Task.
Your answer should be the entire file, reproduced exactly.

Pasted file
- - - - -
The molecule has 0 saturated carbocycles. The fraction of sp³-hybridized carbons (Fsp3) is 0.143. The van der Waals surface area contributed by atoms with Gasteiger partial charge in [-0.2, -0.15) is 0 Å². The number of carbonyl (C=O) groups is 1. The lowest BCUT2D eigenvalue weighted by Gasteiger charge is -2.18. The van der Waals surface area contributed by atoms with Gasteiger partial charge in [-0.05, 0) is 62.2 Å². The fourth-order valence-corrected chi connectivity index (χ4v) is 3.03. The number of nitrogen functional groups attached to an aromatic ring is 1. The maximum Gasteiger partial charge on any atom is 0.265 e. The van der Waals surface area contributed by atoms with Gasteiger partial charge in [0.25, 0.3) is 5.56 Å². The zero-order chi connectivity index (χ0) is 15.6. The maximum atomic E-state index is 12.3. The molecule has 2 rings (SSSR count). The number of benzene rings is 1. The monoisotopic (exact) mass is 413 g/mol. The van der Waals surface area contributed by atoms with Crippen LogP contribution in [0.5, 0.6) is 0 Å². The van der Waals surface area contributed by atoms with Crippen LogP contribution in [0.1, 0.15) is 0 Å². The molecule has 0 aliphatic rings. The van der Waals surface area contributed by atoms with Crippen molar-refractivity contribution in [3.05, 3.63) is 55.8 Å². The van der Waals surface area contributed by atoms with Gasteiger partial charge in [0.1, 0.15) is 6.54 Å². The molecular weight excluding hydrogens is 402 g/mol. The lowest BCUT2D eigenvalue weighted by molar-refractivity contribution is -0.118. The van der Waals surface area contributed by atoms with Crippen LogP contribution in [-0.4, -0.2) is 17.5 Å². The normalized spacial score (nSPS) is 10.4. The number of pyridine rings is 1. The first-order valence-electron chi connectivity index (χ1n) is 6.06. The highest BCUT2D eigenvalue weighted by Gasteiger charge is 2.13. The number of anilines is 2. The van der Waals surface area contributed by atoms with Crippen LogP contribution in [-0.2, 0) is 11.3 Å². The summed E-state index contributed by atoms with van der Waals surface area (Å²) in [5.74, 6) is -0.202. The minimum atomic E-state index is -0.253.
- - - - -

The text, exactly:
The molecule has 0 saturated carbocycles. The fraction of sp³-hybridized carbons (Fsp3) is 0.143. The van der Waals surface area contributed by atoms with Gasteiger partial charge in [-0.2, -0.15) is 0 Å². The number of carbonyl (C=O) groups is 1. The lowest BCUT2D eigenvalue weighted by Gasteiger charge is -2.18. The van der Waals surface area contributed by atoms with Gasteiger partial charge in [-0.05, 0) is 62.2 Å². The fourth-order valence-corrected chi connectivity index (χ4v) is 3.03. The number of nitrogen functional groups attached to an aromatic ring is 1. The maximum Gasteiger partial charge on any atom is 0.265 e. The van der Waals surface area contributed by atoms with Gasteiger partial charge in [0.25, 0.3) is 5.56 Å². The zero-order chi connectivity index (χ0) is 15.6. The maximum atomic E-state index is 12.3. The molecule has 2 rings (SSSR count). The number of benzene rings is 1. The monoisotopic (exact) mass is 413 g/mol. The van der Waals surface area contributed by atoms with Crippen LogP contribution in [0.5, 0.6) is 0 Å². The van der Waals surface area contributed by atoms with Crippen LogP contribution in [0.1, 0.15) is 0 Å². The molecule has 0 aliphatic rings. The van der Waals surface area contributed by atoms with Crippen molar-refractivity contribution in [3.05, 3.63) is 55.8 Å². The van der Waals surface area contributed by atoms with Gasteiger partial charge in [0.1, 0.15) is 6.54 Å². The molecular weight excluding hydrogens is 402 g/mol. The lowest BCUT2D eigenvalue weighted by molar-refractivity contribution is -0.118. The van der Waals surface area contributed by atoms with Crippen LogP contribution in [-0.4, -0.2) is 17.5 Å². The normalized spacial score (nSPS) is 10.4. The number of pyridine rings is 1. The first-order valence-electron chi connectivity index (χ1n) is 6.06. The highest BCUT2D eigenvalue weighted by Gasteiger charge is 2.13. The number of anilines is 2. The van der Waals surface area contributed by atoms with Crippen LogP contribution in [-0.2, 0) is 11.3 Å². The summed E-state index contributed by atoms with van der Waals surface area (Å²) in [5.74, 6) is -0.202. The minimum atomic E-state index is -0.253.